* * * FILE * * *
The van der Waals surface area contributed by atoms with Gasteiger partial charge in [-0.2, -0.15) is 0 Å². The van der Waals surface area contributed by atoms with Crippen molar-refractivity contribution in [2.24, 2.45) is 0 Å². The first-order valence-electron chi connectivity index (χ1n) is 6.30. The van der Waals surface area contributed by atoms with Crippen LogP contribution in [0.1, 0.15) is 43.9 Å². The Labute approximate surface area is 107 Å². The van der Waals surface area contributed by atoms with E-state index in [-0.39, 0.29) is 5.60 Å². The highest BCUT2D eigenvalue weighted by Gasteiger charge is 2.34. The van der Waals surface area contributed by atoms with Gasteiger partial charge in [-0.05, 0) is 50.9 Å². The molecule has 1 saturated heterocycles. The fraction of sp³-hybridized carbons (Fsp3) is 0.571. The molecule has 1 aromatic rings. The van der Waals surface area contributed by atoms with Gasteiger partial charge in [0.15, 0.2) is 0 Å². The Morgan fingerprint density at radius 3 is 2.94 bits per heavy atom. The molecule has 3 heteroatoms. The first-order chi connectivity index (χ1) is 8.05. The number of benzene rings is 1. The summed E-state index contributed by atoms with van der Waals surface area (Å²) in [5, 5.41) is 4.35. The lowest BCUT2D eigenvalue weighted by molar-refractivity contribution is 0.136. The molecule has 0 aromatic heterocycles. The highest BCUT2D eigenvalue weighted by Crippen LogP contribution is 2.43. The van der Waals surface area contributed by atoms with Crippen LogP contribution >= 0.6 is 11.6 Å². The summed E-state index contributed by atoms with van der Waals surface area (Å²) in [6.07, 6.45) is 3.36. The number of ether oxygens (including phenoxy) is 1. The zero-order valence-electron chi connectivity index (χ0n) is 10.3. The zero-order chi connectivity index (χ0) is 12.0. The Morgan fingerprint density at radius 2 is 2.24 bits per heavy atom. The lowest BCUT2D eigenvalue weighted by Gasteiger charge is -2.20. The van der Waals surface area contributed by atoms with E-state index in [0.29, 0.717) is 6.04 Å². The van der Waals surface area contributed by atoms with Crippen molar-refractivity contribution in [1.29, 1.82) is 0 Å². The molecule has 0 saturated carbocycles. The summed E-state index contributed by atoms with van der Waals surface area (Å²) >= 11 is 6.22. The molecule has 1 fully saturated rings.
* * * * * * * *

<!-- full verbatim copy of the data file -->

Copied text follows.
The van der Waals surface area contributed by atoms with Gasteiger partial charge in [-0.2, -0.15) is 0 Å². The van der Waals surface area contributed by atoms with Crippen molar-refractivity contribution in [2.24, 2.45) is 0 Å². The first-order valence-electron chi connectivity index (χ1n) is 6.30. The van der Waals surface area contributed by atoms with Crippen LogP contribution in [0.1, 0.15) is 43.9 Å². The Labute approximate surface area is 107 Å². The van der Waals surface area contributed by atoms with E-state index in [-0.39, 0.29) is 5.60 Å². The highest BCUT2D eigenvalue weighted by Gasteiger charge is 2.34. The van der Waals surface area contributed by atoms with Gasteiger partial charge in [-0.05, 0) is 50.9 Å². The molecule has 1 saturated heterocycles. The fraction of sp³-hybridized carbons (Fsp3) is 0.571. The molecule has 1 aromatic rings. The van der Waals surface area contributed by atoms with Gasteiger partial charge in [0.15, 0.2) is 0 Å². The Morgan fingerprint density at radius 3 is 2.94 bits per heavy atom. The molecule has 3 heteroatoms. The first-order chi connectivity index (χ1) is 8.05. The number of benzene rings is 1. The summed E-state index contributed by atoms with van der Waals surface area (Å²) in [5, 5.41) is 4.35. The lowest BCUT2D eigenvalue weighted by molar-refractivity contribution is 0.136. The molecule has 0 aromatic heterocycles. The highest BCUT2D eigenvalue weighted by Crippen LogP contribution is 2.43. The van der Waals surface area contributed by atoms with Crippen LogP contribution >= 0.6 is 11.6 Å². The summed E-state index contributed by atoms with van der Waals surface area (Å²) in [6.07, 6.45) is 3.36. The number of ether oxygens (including phenoxy) is 1. The zero-order valence-electron chi connectivity index (χ0n) is 10.3. The zero-order chi connectivity index (χ0) is 12.0. The Morgan fingerprint density at radius 2 is 2.24 bits per heavy atom. The lowest BCUT2D eigenvalue weighted by Gasteiger charge is -2.20. The van der Waals surface area contributed by atoms with E-state index in [0.29, 0.717) is 6.04 Å². The van der Waals surface area contributed by atoms with Crippen molar-refractivity contribution in [1.29, 1.82) is 0 Å². The molecule has 0 saturated carbocycles. The summed E-state index contributed by atoms with van der Waals surface area (Å²) >= 11 is 6.22. The molecule has 1 fully saturated rings.